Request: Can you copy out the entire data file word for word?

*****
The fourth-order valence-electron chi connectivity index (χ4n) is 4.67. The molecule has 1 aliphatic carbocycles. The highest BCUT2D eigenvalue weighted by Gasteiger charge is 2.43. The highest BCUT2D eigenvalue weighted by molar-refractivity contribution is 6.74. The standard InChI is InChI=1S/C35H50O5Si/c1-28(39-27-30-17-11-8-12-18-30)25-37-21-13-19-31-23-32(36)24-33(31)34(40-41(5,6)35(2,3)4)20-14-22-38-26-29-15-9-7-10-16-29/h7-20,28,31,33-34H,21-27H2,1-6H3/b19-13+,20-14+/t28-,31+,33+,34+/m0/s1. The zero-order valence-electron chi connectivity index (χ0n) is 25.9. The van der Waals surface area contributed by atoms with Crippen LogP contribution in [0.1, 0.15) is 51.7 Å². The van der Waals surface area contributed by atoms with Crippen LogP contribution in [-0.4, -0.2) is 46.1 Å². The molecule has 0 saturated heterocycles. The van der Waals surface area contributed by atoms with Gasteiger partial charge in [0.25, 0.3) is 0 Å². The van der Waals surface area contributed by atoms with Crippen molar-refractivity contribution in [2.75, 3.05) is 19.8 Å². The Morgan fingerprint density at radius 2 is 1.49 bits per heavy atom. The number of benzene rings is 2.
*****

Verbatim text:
The fourth-order valence-electron chi connectivity index (χ4n) is 4.67. The molecule has 1 aliphatic carbocycles. The highest BCUT2D eigenvalue weighted by Gasteiger charge is 2.43. The highest BCUT2D eigenvalue weighted by molar-refractivity contribution is 6.74. The standard InChI is InChI=1S/C35H50O5Si/c1-28(39-27-30-17-11-8-12-18-30)25-37-21-13-19-31-23-32(36)24-33(31)34(40-41(5,6)35(2,3)4)20-14-22-38-26-29-15-9-7-10-16-29/h7-20,28,31,33-34H,21-27H2,1-6H3/b19-13+,20-14+/t28-,31+,33+,34+/m0/s1. The zero-order valence-electron chi connectivity index (χ0n) is 25.9. The van der Waals surface area contributed by atoms with Crippen LogP contribution in [0.1, 0.15) is 51.7 Å². The van der Waals surface area contributed by atoms with Crippen LogP contribution in [-0.4, -0.2) is 46.1 Å². The molecule has 0 saturated heterocycles. The van der Waals surface area contributed by atoms with Gasteiger partial charge in [0.25, 0.3) is 0 Å². The van der Waals surface area contributed by atoms with Crippen molar-refractivity contribution in [2.75, 3.05) is 19.8 Å². The Morgan fingerprint density at radius 2 is 1.49 bits per heavy atom. The number of benzene rings is 2.